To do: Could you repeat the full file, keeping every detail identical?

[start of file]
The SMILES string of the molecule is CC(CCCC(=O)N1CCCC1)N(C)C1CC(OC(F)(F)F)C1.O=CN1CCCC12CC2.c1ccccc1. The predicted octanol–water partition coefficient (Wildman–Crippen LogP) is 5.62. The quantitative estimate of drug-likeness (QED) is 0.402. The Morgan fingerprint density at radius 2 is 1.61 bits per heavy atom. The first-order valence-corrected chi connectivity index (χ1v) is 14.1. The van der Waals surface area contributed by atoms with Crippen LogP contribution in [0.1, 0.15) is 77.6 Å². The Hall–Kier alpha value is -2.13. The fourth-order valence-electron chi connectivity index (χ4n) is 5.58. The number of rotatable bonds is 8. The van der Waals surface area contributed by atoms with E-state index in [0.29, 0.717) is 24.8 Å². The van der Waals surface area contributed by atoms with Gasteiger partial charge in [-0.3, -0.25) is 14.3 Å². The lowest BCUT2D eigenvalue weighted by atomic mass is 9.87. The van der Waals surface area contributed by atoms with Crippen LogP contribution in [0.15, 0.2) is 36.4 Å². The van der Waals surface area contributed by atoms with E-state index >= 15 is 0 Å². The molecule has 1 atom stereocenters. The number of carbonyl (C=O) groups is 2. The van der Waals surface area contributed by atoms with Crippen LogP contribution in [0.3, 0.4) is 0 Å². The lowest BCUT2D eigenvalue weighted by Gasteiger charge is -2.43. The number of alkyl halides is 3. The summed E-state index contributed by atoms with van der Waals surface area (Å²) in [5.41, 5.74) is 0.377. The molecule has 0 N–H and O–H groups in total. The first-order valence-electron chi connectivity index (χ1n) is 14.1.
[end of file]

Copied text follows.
The SMILES string of the molecule is CC(CCCC(=O)N1CCCC1)N(C)C1CC(OC(F)(F)F)C1.O=CN1CCCC12CC2.c1ccccc1. The predicted octanol–water partition coefficient (Wildman–Crippen LogP) is 5.62. The quantitative estimate of drug-likeness (QED) is 0.402. The Morgan fingerprint density at radius 2 is 1.61 bits per heavy atom. The first-order valence-corrected chi connectivity index (χ1v) is 14.1. The van der Waals surface area contributed by atoms with Crippen LogP contribution in [0.1, 0.15) is 77.6 Å². The Hall–Kier alpha value is -2.13. The fourth-order valence-electron chi connectivity index (χ4n) is 5.58. The number of rotatable bonds is 8. The van der Waals surface area contributed by atoms with E-state index in [0.29, 0.717) is 24.8 Å². The van der Waals surface area contributed by atoms with Gasteiger partial charge in [-0.3, -0.25) is 14.3 Å². The lowest BCUT2D eigenvalue weighted by atomic mass is 9.87. The van der Waals surface area contributed by atoms with Crippen LogP contribution in [0.15, 0.2) is 36.4 Å². The van der Waals surface area contributed by atoms with E-state index >= 15 is 0 Å². The molecule has 1 atom stereocenters. The number of carbonyl (C=O) groups is 2. The van der Waals surface area contributed by atoms with Crippen LogP contribution in [0.3, 0.4) is 0 Å². The lowest BCUT2D eigenvalue weighted by Gasteiger charge is -2.43. The number of alkyl halides is 3. The summed E-state index contributed by atoms with van der Waals surface area (Å²) in [5.41, 5.74) is 0.377. The molecule has 0 N–H and O–H groups in total. The first-order valence-electron chi connectivity index (χ1n) is 14.1.